WASHINGTON – Sen. Bill Nelson said today he will vote against a judicial nominee he offered up to the White House along with Sen. Marco Rubio, a remarkable turn that raises questions about Nelson's own vetting process as he tried to put the focus on the state's Judicial Nominating Commission.
"Because of the information brought up by the Senate Judiciary Committee, I will vote against the confirmation of Allen Winsor," the Florida Democrat said in a statement that provided no specifics.
His office would not elaborate on the record.
Nelson and his staff interviewed Winsor, who has opposed same-sex marriage, before his name was submitted to the White House, along with a list of other candidates. A spokesman, Ryan Brown, would not answer questions about that vetting.
Nelson's statement punts to the JNC.
"For years, Florida's two senators have relied on a bipartisan Judicial Nominating Commission to select our state's judicial nominees. This system, which was designed to take politics out of the process, only works if Florida's two senators agree to respect the commission's choices and jointly send the names they choose to the White House for consideration. This is exactly what we did in the case of Allen Winsor."
Winsor, picked to succeed U.S. District Judge Robert Hinkle for a spot in the Northern District of Florida, was approved along partisan lines by the Judiciary Committee on Thursday and was sent to the full Senate for consideration. Democrats objected over his opposition to same-sex marriage.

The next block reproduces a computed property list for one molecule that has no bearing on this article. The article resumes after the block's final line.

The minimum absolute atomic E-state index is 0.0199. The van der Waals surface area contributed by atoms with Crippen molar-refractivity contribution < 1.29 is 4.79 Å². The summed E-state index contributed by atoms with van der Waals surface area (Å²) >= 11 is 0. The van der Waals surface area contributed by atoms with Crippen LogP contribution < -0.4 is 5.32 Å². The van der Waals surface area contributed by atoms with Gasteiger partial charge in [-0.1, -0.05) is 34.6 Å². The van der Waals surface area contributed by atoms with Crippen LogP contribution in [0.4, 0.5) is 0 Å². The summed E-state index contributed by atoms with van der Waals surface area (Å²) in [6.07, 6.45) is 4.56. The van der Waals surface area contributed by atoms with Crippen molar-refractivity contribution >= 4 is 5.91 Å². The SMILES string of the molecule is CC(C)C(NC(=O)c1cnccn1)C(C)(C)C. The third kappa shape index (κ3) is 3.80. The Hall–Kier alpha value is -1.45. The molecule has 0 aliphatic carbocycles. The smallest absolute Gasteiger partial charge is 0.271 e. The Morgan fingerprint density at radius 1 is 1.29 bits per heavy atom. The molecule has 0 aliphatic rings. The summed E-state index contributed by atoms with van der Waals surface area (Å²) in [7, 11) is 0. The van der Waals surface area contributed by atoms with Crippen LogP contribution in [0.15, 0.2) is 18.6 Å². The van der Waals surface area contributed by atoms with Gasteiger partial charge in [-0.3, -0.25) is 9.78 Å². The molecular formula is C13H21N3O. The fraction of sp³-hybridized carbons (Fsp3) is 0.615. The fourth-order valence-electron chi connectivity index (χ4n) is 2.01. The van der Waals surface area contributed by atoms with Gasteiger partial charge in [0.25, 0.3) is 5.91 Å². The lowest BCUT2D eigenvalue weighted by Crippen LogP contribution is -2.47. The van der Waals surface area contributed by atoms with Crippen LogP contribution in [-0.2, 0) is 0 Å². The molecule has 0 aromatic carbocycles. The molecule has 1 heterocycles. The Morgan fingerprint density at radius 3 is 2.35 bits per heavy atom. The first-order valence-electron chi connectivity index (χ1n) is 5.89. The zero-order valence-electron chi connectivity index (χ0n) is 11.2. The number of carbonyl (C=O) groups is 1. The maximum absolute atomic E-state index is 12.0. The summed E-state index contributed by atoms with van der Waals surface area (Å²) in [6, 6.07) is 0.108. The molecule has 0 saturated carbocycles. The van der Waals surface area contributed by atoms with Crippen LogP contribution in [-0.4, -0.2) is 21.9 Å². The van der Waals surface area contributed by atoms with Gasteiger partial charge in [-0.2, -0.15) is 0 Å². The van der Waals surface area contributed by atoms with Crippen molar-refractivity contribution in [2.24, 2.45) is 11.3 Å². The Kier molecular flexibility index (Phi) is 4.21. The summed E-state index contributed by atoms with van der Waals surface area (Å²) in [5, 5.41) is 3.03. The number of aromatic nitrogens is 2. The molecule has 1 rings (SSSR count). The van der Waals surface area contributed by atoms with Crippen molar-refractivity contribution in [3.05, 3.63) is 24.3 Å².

Winsor was among the names Nelson and Rubio offered to the White House in December.
"We received the following unranked list of finalists on November 15, 2017: Martin Fitzpatrick, Jan Shackelford, Kent Wetherell, and Allen Winsor. We have separately interviewed the finalists. Subject to further review of their records and background, we are submitting them to you for the president's consideration," a letter read.
That means the White House picked Winsor.
As Gary Fineout of the Associated Press reported, Winsor is currently a Florida appeals court judge, but before he was appointed to that job by Gov. Rick Scott in 2016, he worked as solicitor general for Attorney General Pam Bondi.
Winsor was in that role when he defended Florida's voter-approved ban on same-sex marriages that was eventually struck down. He was one of the lawyers who argued in a legal brief for the state that recognizing same-sex marriages from other states would "impose significant public harm" and that the state has a legitimate interest in defining marriage as between a man and woman.
Scott, who is challenging Nelson for Senate, issued a statement through the campaign.
"Bill Nelson is so partisan that a small group of out-of-state democrats can force him to vote against a Floridian that he interviewed, recommended and supported," spokeswoman Lauren Schenone said. "Despite claiming to be independent, Bill Nelson's own actions show that when democrats like party boss Chuck Schumer say 'jump,' Nelson's only question is 'how high?'"
Rubio in 2013 held up a judicial nominee — after submitting a JNC approved name to the Obama White House –amid objections from Sen. Chuck Grassley of Iowa, now chairman of the Judiciary Committee.
Senators have the right to object at any time but can also conduct interviews — as Nelson did — and "if neither the Presiding Senator nor the Non-Presiding Senator objects to the finalist, the Presiding Senator will forward to the White House the finalist's name on an unranked list of finalists," according to JNC rules.